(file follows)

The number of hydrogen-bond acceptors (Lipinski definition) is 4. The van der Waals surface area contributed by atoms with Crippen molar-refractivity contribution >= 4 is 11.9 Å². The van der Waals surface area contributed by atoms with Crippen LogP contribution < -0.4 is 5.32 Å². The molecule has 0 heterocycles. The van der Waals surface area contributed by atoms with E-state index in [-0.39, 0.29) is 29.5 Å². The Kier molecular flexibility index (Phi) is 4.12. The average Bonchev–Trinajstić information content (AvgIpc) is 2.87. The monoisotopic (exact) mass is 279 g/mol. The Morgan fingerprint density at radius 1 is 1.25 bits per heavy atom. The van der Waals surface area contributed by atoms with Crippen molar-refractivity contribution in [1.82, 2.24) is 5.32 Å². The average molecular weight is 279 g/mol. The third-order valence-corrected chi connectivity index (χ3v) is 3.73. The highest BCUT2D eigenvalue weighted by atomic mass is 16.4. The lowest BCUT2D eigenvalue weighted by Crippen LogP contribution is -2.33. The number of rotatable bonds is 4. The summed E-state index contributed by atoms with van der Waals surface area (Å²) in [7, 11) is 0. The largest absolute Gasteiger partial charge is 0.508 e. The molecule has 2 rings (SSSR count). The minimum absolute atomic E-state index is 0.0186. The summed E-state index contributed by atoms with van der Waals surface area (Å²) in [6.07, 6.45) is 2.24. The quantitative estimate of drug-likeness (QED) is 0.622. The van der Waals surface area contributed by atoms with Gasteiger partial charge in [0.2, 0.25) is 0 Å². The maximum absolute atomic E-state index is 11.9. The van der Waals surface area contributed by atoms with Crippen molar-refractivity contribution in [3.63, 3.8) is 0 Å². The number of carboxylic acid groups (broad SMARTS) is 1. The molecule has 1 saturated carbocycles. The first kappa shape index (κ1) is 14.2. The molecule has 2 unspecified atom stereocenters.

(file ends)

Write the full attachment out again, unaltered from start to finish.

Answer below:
The number of hydrogen-bond acceptors (Lipinski definition) is 4. The van der Waals surface area contributed by atoms with Crippen molar-refractivity contribution >= 4 is 11.9 Å². The van der Waals surface area contributed by atoms with Crippen LogP contribution < -0.4 is 5.32 Å². The molecule has 0 heterocycles. The van der Waals surface area contributed by atoms with E-state index in [-0.39, 0.29) is 29.5 Å². The Kier molecular flexibility index (Phi) is 4.12. The average Bonchev–Trinajstić information content (AvgIpc) is 2.87. The monoisotopic (exact) mass is 279 g/mol. The Morgan fingerprint density at radius 1 is 1.25 bits per heavy atom. The van der Waals surface area contributed by atoms with Crippen molar-refractivity contribution in [1.82, 2.24) is 5.32 Å². The average molecular weight is 279 g/mol. The third-order valence-corrected chi connectivity index (χ3v) is 3.73. The highest BCUT2D eigenvalue weighted by atomic mass is 16.4. The lowest BCUT2D eigenvalue weighted by Crippen LogP contribution is -2.33. The number of rotatable bonds is 4. The summed E-state index contributed by atoms with van der Waals surface area (Å²) in [7, 11) is 0. The largest absolute Gasteiger partial charge is 0.508 e. The molecule has 2 rings (SSSR count). The minimum absolute atomic E-state index is 0.0186. The summed E-state index contributed by atoms with van der Waals surface area (Å²) in [6.07, 6.45) is 2.24. The quantitative estimate of drug-likeness (QED) is 0.622. The van der Waals surface area contributed by atoms with Gasteiger partial charge in [0.2, 0.25) is 0 Å². The maximum absolute atomic E-state index is 11.9. The van der Waals surface area contributed by atoms with Crippen molar-refractivity contribution in [3.63, 3.8) is 0 Å². The number of carboxylic acid groups (broad SMARTS) is 1. The molecule has 1 saturated carbocycles. The first kappa shape index (κ1) is 14.2. The molecule has 2 unspecified atom stereocenters.